Bangkok needs to block other traffic from BRT lanes to ensure that BRT succeeds in boosting public transit ridership and easing congestion. Here, BangkokBRT shown stuck in traffic. Photo via "Goddess" on Skyscrapercity.com.

For Richard Barrow’s full report on the first day of BRT operations, look here.

ChinaBRT has a convenient checklist analyzing the new system:

Segregated busways or bus-only roadways Though not in section north of Rama III Bridge
Distinctive BRT buses
Network of routes and corridors
Enhanced station environment (more than just a bus shelter)
High peak period operational speed (>20km/hr)
Overtaking lanes at more than half of all stations
Actual peak ridership over 10,000 passengers per hour per direction
Actual peak ridership over 20,000 passengers per hour per direction
Passenger volume greater than a mixed traffic lane (~3000 pphpd)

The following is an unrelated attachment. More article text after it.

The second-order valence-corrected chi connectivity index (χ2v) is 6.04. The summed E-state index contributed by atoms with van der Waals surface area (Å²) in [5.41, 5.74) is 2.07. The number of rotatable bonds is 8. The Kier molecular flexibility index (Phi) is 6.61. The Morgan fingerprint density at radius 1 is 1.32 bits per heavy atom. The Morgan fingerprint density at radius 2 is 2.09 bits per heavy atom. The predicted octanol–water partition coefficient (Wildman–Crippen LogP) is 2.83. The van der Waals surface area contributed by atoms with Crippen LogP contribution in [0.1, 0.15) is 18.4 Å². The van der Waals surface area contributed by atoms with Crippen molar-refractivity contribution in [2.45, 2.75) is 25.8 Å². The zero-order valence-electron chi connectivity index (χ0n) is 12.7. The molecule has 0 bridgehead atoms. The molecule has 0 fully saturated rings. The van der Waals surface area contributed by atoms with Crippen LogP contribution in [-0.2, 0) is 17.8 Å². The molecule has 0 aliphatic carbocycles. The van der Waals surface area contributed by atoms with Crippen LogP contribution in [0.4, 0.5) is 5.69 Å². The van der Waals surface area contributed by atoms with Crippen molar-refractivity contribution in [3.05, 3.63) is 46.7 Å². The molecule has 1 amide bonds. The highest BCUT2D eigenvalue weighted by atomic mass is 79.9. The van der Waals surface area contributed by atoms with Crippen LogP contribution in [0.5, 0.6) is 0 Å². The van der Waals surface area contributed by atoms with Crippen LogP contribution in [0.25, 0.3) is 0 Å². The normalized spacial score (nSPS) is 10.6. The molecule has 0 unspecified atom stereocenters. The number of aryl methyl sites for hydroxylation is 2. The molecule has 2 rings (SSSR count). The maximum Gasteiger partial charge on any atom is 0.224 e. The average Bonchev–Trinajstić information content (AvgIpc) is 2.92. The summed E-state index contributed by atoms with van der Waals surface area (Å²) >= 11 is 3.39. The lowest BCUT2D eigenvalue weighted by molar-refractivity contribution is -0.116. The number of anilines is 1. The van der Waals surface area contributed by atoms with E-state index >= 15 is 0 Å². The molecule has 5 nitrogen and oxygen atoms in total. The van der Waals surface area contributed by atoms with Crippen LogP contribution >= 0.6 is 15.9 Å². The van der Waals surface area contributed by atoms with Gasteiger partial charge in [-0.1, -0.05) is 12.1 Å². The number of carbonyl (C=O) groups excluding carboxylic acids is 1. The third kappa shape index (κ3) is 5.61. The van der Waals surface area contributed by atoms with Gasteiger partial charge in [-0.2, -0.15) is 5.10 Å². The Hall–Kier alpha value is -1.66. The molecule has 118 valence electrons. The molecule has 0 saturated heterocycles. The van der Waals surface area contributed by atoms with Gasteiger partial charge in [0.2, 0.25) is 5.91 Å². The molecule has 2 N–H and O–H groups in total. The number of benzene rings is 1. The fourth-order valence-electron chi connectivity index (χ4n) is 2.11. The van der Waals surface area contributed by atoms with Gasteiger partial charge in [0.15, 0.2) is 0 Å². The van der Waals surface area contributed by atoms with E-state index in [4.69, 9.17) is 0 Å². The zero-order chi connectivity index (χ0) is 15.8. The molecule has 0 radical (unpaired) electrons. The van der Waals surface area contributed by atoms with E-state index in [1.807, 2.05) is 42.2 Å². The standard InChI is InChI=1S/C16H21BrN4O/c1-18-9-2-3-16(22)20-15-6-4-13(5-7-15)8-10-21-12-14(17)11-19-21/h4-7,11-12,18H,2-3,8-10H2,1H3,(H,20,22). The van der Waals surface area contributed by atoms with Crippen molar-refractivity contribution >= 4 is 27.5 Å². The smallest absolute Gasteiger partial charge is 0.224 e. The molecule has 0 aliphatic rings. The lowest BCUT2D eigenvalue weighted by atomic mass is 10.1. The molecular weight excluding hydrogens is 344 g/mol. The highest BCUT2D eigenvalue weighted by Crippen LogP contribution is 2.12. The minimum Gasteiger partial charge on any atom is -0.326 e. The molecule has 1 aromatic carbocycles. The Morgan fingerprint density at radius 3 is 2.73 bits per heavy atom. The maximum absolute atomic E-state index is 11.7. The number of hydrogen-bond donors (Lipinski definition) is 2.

Pre-board fare collection and fare verification
At-level boarding and alighting high floor buses and stations
Sliding doors in BRT stations
Includes BRT-only tunnels or bridges
Buses operating both inside and outside the busway corridor
Competitively bid operating contracts and concessions
More than one BRT bus operator
No operational subsidy from government subsidy needed
BRT buses paid for by operators rather than government budget
Independently operated and managed fare collection system
Low-emission vehicle technology (Euro III or higher)
Station size based on passenger demand
Full weather protection on all station platforms
Signal priority or grade separation at intersections
Distinctive marketing identity for system Bangkok BRT
High capacity BRT buses
Bicycle parking at BRT stations
Segregated bike lanes along main corridor(s)
Wheelchair accessible stations
Stations away from intersections
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  • http://twitter.com/viaarchitecture viaarchitecture